‘Every unit we can get’
Bellingham’s population is growing and wages aren’t keeping pace with increasing housing prices, per City of Bellingham reports, and Bellingham’s vacancy rate is 2% — a healthy rate is 3% or more. In such a stressed housing landscape, the developing waterfront will have a part to play in easing pressures.
“We need a lot more housing, period,” Ingram said. “We need every unit we can get.”
Millworks’ phase one will have 83 permanently affordable units with another 80-plus units in phase two, mixed between rental and ownership, Ingram said.
The BoardMill will have 160 residential units in its seven-story building, and 79 in its park building, 10% of which will be permanently affordable, Hegstad said.
With the scheduled developments and others yet to come, the waterfront will be able to absorb much of Whatcom County’s projected population growth, Hogan said.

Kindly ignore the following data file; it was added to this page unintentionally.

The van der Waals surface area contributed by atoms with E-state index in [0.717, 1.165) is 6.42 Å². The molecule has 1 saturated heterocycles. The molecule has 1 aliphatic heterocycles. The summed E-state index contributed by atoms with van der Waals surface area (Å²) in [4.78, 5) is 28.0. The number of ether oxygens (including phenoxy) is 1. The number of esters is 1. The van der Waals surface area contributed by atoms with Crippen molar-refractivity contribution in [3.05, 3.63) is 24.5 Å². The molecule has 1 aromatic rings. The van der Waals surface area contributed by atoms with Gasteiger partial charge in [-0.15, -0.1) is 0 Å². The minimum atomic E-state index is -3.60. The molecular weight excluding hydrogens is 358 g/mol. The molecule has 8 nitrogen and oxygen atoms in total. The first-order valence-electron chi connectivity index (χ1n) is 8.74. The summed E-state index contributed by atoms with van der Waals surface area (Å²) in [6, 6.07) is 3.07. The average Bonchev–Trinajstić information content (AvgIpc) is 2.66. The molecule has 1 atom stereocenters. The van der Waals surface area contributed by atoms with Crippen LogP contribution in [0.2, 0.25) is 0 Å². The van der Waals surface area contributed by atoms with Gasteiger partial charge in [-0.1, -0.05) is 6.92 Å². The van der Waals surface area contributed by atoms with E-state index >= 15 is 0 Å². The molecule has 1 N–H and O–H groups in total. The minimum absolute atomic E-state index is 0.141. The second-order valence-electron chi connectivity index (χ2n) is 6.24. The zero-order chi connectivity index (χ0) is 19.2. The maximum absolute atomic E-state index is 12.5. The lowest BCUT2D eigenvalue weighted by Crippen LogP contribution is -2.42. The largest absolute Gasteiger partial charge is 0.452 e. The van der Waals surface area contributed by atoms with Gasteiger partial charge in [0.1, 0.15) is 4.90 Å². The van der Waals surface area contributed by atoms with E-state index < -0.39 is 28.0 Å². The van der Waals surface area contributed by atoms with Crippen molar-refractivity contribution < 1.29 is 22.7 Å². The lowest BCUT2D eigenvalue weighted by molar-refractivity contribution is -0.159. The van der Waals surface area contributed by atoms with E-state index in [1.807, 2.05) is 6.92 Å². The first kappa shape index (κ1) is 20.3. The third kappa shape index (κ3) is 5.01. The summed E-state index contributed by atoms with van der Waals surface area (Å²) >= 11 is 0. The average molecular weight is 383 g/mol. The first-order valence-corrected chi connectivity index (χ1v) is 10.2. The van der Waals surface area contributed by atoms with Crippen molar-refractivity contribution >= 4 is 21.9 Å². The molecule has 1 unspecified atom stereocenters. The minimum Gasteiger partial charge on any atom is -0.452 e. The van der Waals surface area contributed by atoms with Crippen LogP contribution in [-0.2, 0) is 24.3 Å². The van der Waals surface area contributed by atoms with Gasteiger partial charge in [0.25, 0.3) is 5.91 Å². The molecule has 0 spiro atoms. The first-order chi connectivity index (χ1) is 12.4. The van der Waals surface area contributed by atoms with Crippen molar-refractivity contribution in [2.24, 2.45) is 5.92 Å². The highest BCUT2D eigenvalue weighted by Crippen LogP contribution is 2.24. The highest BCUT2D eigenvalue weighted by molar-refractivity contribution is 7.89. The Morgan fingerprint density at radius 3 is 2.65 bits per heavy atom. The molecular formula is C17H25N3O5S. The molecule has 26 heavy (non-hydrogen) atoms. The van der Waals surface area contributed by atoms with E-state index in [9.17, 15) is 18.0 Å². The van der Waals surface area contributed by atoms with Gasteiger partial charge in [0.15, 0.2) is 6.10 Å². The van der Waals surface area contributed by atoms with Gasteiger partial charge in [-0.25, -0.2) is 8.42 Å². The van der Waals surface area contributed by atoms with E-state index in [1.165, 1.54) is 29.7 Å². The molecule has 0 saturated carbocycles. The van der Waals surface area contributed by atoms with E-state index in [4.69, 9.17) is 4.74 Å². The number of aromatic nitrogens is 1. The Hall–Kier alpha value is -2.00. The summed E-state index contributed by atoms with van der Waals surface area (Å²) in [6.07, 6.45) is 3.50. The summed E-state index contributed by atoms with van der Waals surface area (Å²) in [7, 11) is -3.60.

“The City keeps talking about how much they’re doing to end the crisis of people experiencing homelessness, patting themselves on the back for all of this construction,” Martens said. “We need to do some serious investigation into the integrity of the construction of these low-income housing units and then the longevity and stability of it actually being low-income.”
“I want accurate results,” she said. “While we are building what I imagine will be beautiful housing for the waterfront, I’m very worried about the integrity of the construction and the positive PR of low-income housing units. I’m very worried about what the condition of those units would be.”
On top of demand for affordable housing, the community wanted to see new jobs created.
Over the years, a Millworks consultant has advised Ingram there would be more than 150 jobs created by the project, including at the food campus, operating the facility, retail stores and a possible statewide center to promote and facilitate employee ownership, Ingram said.
BoardMill will create jobs at its boutique hotel, banquet hall, restaurants and marketplace that will promote business ownership, Hegstad said.
“Building these projects takes years and they’re $20, $30, $40 million projects and investments, so that hires a lot of consultants, architects, engineers and construction jobs,” Hogan said.
The waterfront itself creates diverse employment opportunities with marine trades, the Bellingham Shipping Terminal and Salish Landing Park, said Brian Gouran, Port director of environmental and planning services.